American Nursing History
In Our Past, Lies our Future
History bears witness to key events and in the development of our professional identity.
Historians often record the lives of nurses considered to have made a ‘noteworthy’ contribution to nursing or those who have witnessed or been part of an important event. I believe that it’s important to look at the experiences of all nurses as each, in their own way have contributed to the nursing profession.
The American Nurses Association states on their website “The world of professional nursing practice and health policy is ever evolving to meet the new dynamics of care needs in every setting”. Achieving professional status for nurses has been a long and, at times, rocky process.
Reviewing the history of nursing in America as told in literature and the personal histories of nurses, aids in understanding how nurses have conquered obstacles along the way to achieving full partnership in decision making in healthcare. These stories are told in this website Whenever possible, I plan to quote the words of past nurses as captured through their oral histories, memoirs, letters and written articles.
I have had a long career in nursing so when I felt it was appropriate I have included parts of my journey.
Davida Michaels, MSN, M.Ed. R.N.
Why Study History?
One question that I've been asked is: why study nursing history? How is the history of nursing and nursing education relevant to current nursing practice? In 1907, Adelaide Nutting and Lavinia Dock wrote in the preface to their book on the history of nursing:
". . . the modern nurse, keenly interested as she is in the present and future of her profession, knows little of its past. She loses both the inspiration which arises from cherished tradition, and the perspective which shows the relation of one progressive movement to others. Only in the light of history can she see how closely her own calling is linked with the general conditions of education and liberty that obtain - as they rise, she rises, and as they sink, she falls."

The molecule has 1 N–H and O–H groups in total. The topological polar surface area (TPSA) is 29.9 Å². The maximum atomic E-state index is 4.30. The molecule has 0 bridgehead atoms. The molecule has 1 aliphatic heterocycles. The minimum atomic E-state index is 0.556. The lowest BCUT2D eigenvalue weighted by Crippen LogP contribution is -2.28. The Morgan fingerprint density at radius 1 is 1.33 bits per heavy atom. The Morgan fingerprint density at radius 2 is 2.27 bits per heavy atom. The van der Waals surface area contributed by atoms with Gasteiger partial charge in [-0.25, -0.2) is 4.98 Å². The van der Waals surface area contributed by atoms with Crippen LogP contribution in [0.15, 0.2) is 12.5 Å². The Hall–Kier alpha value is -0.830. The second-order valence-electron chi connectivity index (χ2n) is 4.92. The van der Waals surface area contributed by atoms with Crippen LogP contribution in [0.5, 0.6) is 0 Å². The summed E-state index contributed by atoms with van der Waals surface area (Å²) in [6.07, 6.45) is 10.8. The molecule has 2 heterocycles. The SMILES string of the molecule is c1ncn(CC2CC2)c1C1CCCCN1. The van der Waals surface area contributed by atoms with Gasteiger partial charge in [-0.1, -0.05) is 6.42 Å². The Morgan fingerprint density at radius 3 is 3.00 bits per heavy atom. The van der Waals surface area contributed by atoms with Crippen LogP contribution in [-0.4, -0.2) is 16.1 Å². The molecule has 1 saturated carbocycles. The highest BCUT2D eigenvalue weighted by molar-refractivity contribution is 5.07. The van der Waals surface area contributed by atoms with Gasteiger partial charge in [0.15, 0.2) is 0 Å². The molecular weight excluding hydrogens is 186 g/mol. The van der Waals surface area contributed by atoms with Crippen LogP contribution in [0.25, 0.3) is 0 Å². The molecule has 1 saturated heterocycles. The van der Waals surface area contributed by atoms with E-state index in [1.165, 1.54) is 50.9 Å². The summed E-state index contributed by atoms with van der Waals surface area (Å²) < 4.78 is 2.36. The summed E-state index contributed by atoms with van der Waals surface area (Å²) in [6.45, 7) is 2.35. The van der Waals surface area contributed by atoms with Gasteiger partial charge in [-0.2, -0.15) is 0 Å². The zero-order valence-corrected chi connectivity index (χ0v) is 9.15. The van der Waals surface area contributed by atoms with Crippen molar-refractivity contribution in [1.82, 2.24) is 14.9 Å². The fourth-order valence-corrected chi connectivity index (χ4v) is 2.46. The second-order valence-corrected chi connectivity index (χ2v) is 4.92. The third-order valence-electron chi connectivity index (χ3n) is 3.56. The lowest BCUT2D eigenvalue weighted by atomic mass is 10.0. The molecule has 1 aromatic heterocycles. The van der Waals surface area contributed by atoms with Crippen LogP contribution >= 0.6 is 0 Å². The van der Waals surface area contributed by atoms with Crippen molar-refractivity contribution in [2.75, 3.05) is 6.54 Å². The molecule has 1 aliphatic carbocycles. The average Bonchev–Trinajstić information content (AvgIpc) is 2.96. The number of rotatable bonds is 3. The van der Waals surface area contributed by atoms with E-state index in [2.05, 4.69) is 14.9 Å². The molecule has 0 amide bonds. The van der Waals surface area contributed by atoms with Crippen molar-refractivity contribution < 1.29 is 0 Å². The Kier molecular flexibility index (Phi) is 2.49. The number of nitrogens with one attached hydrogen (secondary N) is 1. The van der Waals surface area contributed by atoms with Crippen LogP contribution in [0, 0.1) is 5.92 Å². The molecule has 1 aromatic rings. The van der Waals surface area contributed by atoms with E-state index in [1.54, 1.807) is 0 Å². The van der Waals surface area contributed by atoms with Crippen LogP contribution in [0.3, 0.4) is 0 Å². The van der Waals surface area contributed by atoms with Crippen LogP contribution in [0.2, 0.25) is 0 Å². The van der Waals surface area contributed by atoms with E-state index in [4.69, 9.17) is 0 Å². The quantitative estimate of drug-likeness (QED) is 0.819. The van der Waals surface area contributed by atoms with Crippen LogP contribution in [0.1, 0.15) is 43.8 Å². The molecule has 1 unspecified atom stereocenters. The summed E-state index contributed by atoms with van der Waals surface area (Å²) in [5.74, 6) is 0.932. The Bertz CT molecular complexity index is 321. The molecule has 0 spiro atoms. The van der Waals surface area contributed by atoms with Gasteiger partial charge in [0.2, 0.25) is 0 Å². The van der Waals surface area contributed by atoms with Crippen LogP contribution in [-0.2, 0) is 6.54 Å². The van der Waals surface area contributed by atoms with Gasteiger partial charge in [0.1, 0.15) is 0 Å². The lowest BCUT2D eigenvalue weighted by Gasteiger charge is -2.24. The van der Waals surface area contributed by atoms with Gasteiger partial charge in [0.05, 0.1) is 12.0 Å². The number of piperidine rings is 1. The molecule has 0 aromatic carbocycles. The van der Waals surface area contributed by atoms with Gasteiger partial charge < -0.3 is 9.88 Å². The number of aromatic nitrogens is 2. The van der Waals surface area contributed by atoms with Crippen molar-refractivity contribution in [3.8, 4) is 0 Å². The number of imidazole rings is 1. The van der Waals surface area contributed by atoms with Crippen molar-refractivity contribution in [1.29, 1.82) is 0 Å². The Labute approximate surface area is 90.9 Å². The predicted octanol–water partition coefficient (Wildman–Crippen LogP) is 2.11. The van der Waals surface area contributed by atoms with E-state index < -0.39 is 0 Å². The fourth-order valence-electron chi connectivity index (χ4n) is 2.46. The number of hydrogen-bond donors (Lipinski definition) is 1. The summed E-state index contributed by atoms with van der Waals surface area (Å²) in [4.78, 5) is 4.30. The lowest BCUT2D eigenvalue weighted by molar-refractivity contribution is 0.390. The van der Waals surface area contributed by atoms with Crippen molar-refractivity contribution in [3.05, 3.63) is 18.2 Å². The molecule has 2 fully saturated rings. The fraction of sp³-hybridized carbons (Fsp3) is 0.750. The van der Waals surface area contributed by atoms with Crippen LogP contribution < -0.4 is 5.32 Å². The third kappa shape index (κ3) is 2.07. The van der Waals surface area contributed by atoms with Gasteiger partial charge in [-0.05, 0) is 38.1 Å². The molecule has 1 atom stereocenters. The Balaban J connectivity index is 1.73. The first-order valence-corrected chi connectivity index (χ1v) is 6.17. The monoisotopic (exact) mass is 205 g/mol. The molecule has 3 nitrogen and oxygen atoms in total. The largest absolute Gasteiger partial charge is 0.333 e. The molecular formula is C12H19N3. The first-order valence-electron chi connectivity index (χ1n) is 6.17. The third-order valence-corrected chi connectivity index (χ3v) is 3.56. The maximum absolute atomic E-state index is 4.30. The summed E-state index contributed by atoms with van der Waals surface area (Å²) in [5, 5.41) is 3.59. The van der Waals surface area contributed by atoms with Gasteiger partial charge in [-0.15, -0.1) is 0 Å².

The study of nursing history encourages critical reflection and assists in defining our professional identity. As such, it is relevant to current nursing practice. "Indeed, nursing history should be included as part of the nursing curriculum; including nursing history into the curriculum will allow us to educate rather than "train" our students. In so doing, we will give them a sense of professional identity, a useful methodological research skill, and a context for evaluating information. Overall, it will provide students with the cognitive flexibility that will be required for the formation and navigation of tomorrow's health care environment" (Borsy, 2009).
Allen, Margaret, (2006).Mapping the literature of nursing education, Journal Medical Library Association94(2 Supplement 2006
Nutting, M. Adelaide and Lavinia L. Dock, 1907, A History of Nursing,Prefacep. V.G.P. Putnam's Sons The Knickerbocker Press, New York
Borsay, Anne,Nursing History Review 17 (2009);14-27 A Publication of the American Association for the History of Nursing, Springer Publishing Company DOI:10.1891/1062-8061.17.14 Quote attributed to :Keeling , Arlene and Mary Ramos The role of nursing history in preparing nursing for the future.Nursing and Health Care16
(l):30-34 from http://www.aahn.org Nursing History in the Curriculum: Preparing nurses for the 21st Century
American Nursing History - Topics
Nursing Education in America
[Includes Oral History , Oral Histories of graduates
of Diploma, ADN, Baccalaureate and Advanced Degree Programs]